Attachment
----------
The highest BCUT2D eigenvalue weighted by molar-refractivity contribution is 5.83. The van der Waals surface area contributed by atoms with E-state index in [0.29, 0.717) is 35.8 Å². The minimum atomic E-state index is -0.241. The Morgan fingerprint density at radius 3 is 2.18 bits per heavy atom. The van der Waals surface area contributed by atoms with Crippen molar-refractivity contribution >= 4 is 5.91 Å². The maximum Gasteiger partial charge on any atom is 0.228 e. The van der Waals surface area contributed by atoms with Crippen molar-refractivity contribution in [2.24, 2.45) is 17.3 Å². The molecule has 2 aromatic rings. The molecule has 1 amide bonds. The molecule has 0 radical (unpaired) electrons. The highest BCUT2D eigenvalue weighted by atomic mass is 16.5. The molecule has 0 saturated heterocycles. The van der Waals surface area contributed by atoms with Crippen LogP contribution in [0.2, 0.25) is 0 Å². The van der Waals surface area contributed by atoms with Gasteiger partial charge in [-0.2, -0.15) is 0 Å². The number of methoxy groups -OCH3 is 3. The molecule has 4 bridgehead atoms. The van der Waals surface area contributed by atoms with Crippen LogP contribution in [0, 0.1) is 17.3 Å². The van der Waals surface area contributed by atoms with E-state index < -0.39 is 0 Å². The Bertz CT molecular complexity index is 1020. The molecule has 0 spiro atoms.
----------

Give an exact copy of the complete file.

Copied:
The highest BCUT2D eigenvalue weighted by molar-refractivity contribution is 5.83. The van der Waals surface area contributed by atoms with E-state index in [0.29, 0.717) is 35.8 Å². The minimum atomic E-state index is -0.241. The Morgan fingerprint density at radius 3 is 2.18 bits per heavy atom. The van der Waals surface area contributed by atoms with Crippen molar-refractivity contribution >= 4 is 5.91 Å². The maximum Gasteiger partial charge on any atom is 0.228 e. The van der Waals surface area contributed by atoms with Crippen molar-refractivity contribution in [2.24, 2.45) is 17.3 Å². The molecule has 2 aromatic rings. The molecule has 1 amide bonds. The molecule has 0 radical (unpaired) electrons. The highest BCUT2D eigenvalue weighted by atomic mass is 16.5. The molecule has 0 saturated heterocycles. The van der Waals surface area contributed by atoms with Crippen LogP contribution in [0.2, 0.25) is 0 Å². The van der Waals surface area contributed by atoms with Gasteiger partial charge in [-0.2, -0.15) is 0 Å². The number of methoxy groups -OCH3 is 3. The molecule has 4 bridgehead atoms. The van der Waals surface area contributed by atoms with Crippen LogP contribution in [0, 0.1) is 17.3 Å². The van der Waals surface area contributed by atoms with E-state index < -0.39 is 0 Å². The Bertz CT molecular complexity index is 1020. The molecule has 0 spiro atoms.